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Former Commissioner Bell helps Gibbs, Lutz raise funds
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Campaign contributions

(listed with name of individual or organization, hometown and amount of donation)

Hall County Commissioner Craig Lutz

Donald Bolia, Atlanta, Peachtree Government Affairs LLC, $250

Lohrasb Jafari, Alpharetta, jp2, $1,000

Monte Edwards, Johns Creek, S.R.S., $300

Stanley King, Atlanta, SL King and Associates Inc., $500

Grant Property Strategies LLC, Columbia, Md., $1,000

BEPC LLC, Johns Creek, $2,500

Peachtree Government Affairs LLC, Atlanta, $250

Benjamin DeCosta, Atlanta, DeCosta Consulting LLC, $125

Eddy Benoit Jr., Marietta, The Benoit Group, $2,500

Sridhar Marupudi, Alpharetta, Wipro EcoEnergy, $2,500

Hall Booth Smith PC, Atlanta, $500

Nova Engineering and Environmental, Kennesaw, $250


Hall County Commissioner Scott Gibbs

Donald Bolia, Atlanta, Peachtree Government Affairs LLC, $250

Peachtree Government Affairs LLC, Atlanta, $250

Eddie Benoit, Marietta, $2,500

Hall Booth Smith, PC, Atlanta, $500

M.A. Edwards, Johns Creek, $300

Lohrasb Jafari, Alpharetta, $1,000

MMW Financials, LLC, Atlanta, $250

Stanley King, Atlanta, $500

Grant Services, LLC, Columbia, Md., $1,000

BEPC LLC, Johns Creek, $2,500

Ben Decosta, Atlanta, Decosta, LLC, $125

Sridhar Marupudi, Alpharetta, $2,500

Nova Engineering, Kennesaw, $250

Note: Campaign disclosure reports for the period ending June 30.

Source: The Georgia Government Transparency and Campaign Finance Commission (formerly known as the State Ethics Commission).

Hall County Commissioners Craig Lutz and Scott Gibbs each raised more than $11,000 in the first six months of 2013, campaign disclosure reports show.

Gibbs said he and Lutz had a fundraiser in Atlanta in June, organized by Daylight Solutions LLC, a company owned by former Commissioner Ashley Bell. Current law requires disclosure reports in a nonelection year to be filed twice a year for the periods ending June 30 and Dec. 31.

“We had a joint fundraiser,” Gibbs said. “It was just a dinner party.”

Lutz has announced he is running for the District 4 seat on the state Public Service Commission next year, but the money raised was for his county commission campaign from 2010. He raised $11,675 during the reporting period. He had $123.92 in previous contributions outside of the current reporting period.

He had a net balance as of June 30 of $10,947.49. All of the contributions raised were for the 2010 general election. Jared Thomas, spokesman for the Georgia Secretary of State’s Office, said it’s normal to raise money to pay debt from earlier election cycles.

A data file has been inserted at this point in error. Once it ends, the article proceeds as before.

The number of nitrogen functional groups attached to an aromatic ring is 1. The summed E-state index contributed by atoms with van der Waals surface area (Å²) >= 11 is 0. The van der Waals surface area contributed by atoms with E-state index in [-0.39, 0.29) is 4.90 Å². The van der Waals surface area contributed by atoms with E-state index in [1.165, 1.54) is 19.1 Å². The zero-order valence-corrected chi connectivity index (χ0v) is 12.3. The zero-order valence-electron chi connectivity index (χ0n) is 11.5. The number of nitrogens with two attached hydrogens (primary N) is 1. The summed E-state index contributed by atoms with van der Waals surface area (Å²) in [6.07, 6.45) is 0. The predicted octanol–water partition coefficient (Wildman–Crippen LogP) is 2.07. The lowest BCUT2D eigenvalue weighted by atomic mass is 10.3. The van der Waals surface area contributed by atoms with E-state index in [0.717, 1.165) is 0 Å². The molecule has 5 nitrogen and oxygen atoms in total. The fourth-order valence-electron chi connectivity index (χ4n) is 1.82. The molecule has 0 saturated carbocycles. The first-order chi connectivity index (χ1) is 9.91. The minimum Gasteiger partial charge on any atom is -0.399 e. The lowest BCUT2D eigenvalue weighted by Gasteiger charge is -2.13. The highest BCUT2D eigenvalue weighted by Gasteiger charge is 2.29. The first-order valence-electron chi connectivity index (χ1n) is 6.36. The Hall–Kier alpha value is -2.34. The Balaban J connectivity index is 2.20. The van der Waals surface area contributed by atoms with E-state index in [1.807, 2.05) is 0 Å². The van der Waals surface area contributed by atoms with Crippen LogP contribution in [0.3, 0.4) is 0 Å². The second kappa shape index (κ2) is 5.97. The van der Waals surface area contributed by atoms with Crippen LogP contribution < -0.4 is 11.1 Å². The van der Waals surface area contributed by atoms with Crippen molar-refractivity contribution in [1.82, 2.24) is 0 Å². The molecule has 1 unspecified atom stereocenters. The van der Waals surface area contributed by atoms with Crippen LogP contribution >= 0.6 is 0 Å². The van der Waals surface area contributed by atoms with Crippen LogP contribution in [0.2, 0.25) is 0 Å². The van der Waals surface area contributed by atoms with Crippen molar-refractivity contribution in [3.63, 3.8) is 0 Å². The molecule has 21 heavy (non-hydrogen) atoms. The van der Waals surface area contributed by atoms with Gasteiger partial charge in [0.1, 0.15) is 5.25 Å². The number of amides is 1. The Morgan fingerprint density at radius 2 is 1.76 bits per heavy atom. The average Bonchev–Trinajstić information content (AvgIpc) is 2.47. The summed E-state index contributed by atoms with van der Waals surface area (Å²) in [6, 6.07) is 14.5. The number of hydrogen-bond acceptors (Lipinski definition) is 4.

Lutz declined to comment on his disclosure report.

“I’m not going to contribute to that story,” he said.

When asked why he wouldn’t comment, he declined to say, repeating his earlier statement.

Many of the same businesses and donors appear on both disclosure reports. Eddy Benoit Jr., president and CEO of the Marietta-based Benoit Group, gave $2,500 to Lutz for the 2010 general election in April. BEPC LLC in Johns Creek and Sridhar Marupudi, an engineer with Wipro EcoEnergy, based in East Brunswick, N.J., also gave Lutz $2,500.

Gibbs raised $11,925 in the first six months of this year, including $550 in contributions of $100 or less. He had a net balance of $4,085.89 due in great part to a loan of $5,013 that he repaid to himself.

He received donations for the 2010 primary and for the 2014 primary elections. Benoit, Marupudi and BEPC gave Gibbs $2,500 each.

He is likely running for re-election to the county commission, although he has yet to release an announcement.

Bell is a partner with the law firm Bell & Washington LLP. He filed articles of incorporation for Daylight Solutions with the state in February 2012, while he was still on the board of commissioners. He said the company helps candidates with consulting and fundraising events, but added that he didn’t help any clients in Hall County while he was a commissioner.

The consulting company doesn’t have a website, and Bell declined to release the names of other clients. It doesn’t have any full-time employees. Bell said the company works through word-of-mouth and networking with people he knows. Daylight Solutions is a side business or hobby, not a full-time job, he said.

“We help out with different events with different clients, whatever they need,” Bell said. “If it’s a big event, you know, we’ll bring in people to help staff events.”

Gibbs paid Daylight Solutions about $1,247 for the fundraiser. Lutz paid the company about $1,212 for fundraising activity, his report said. Companies that put fundraising events together typically charge about 10 percent, Gibbs said.

“It’s pretty much standard in the industry,” he said.

Bell had announced he was planning to run for the Gainesville Ward 1 seat, but recently said he is not running this election cycle in part because of changes in the qualifying criteria. Changes approved last year did away with a nominating petition, but require a candidate to have lived in the ward the individual wants to represent for 12 continuous months before running.

Commissioner Billy Powell had no donations during the reporting period. Board Chairman Richard Mecum and Commissioner Jeff Stowe also had no donations to report.

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